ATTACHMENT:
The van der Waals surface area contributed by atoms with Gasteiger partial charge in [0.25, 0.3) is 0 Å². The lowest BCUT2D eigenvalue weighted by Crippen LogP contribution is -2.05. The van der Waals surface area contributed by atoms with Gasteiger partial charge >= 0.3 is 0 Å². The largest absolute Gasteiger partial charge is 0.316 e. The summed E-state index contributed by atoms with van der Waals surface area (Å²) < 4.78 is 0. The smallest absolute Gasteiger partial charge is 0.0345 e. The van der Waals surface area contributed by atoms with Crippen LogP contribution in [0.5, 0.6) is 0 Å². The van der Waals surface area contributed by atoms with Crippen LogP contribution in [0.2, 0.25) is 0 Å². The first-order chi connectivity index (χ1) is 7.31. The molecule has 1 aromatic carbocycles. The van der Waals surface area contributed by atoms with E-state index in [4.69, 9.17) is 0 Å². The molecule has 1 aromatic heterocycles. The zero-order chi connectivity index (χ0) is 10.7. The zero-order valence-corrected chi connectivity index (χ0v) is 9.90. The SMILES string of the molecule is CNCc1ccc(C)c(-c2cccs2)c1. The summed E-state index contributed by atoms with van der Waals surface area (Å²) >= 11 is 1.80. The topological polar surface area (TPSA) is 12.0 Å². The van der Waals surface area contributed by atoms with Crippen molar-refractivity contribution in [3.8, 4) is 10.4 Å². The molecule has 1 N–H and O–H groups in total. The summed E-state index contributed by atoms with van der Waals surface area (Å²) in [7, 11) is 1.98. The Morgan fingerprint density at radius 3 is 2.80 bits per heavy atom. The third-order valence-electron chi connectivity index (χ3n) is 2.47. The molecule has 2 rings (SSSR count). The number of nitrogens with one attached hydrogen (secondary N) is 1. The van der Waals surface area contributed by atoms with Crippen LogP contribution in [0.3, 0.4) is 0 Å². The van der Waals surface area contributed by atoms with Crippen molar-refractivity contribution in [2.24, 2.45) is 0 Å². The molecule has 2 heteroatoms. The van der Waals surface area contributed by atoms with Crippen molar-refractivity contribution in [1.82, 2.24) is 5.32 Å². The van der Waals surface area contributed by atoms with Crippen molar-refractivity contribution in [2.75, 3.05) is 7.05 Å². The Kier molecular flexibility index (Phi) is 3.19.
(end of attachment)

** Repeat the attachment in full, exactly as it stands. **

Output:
The van der Waals surface area contributed by atoms with Gasteiger partial charge in [0.25, 0.3) is 0 Å². The lowest BCUT2D eigenvalue weighted by Crippen LogP contribution is -2.05. The van der Waals surface area contributed by atoms with Gasteiger partial charge >= 0.3 is 0 Å². The largest absolute Gasteiger partial charge is 0.316 e. The summed E-state index contributed by atoms with van der Waals surface area (Å²) < 4.78 is 0. The smallest absolute Gasteiger partial charge is 0.0345 e. The van der Waals surface area contributed by atoms with Crippen LogP contribution in [0.5, 0.6) is 0 Å². The van der Waals surface area contributed by atoms with Crippen LogP contribution in [0.2, 0.25) is 0 Å². The first-order chi connectivity index (χ1) is 7.31. The molecule has 1 aromatic carbocycles. The van der Waals surface area contributed by atoms with E-state index in [4.69, 9.17) is 0 Å². The molecule has 1 aromatic heterocycles. The zero-order chi connectivity index (χ0) is 10.7. The zero-order valence-corrected chi connectivity index (χ0v) is 9.90. The SMILES string of the molecule is CNCc1ccc(C)c(-c2cccs2)c1. The summed E-state index contributed by atoms with van der Waals surface area (Å²) >= 11 is 1.80. The topological polar surface area (TPSA) is 12.0 Å². The van der Waals surface area contributed by atoms with Crippen molar-refractivity contribution in [3.8, 4) is 10.4 Å². The molecule has 1 N–H and O–H groups in total. The summed E-state index contributed by atoms with van der Waals surface area (Å²) in [7, 11) is 1.98. The Morgan fingerprint density at radius 3 is 2.80 bits per heavy atom. The third-order valence-electron chi connectivity index (χ3n) is 2.47. The molecule has 2 rings (SSSR count). The number of nitrogens with one attached hydrogen (secondary N) is 1. The van der Waals surface area contributed by atoms with Crippen LogP contribution in [0.3, 0.4) is 0 Å². The van der Waals surface area contributed by atoms with Crippen molar-refractivity contribution in [2.24, 2.45) is 0 Å². The molecule has 2 heteroatoms. The van der Waals surface area contributed by atoms with Crippen molar-refractivity contribution in [1.82, 2.24) is 5.32 Å². The van der Waals surface area contributed by atoms with Crippen molar-refractivity contribution in [2.75, 3.05) is 7.05 Å². The Kier molecular flexibility index (Phi) is 3.19.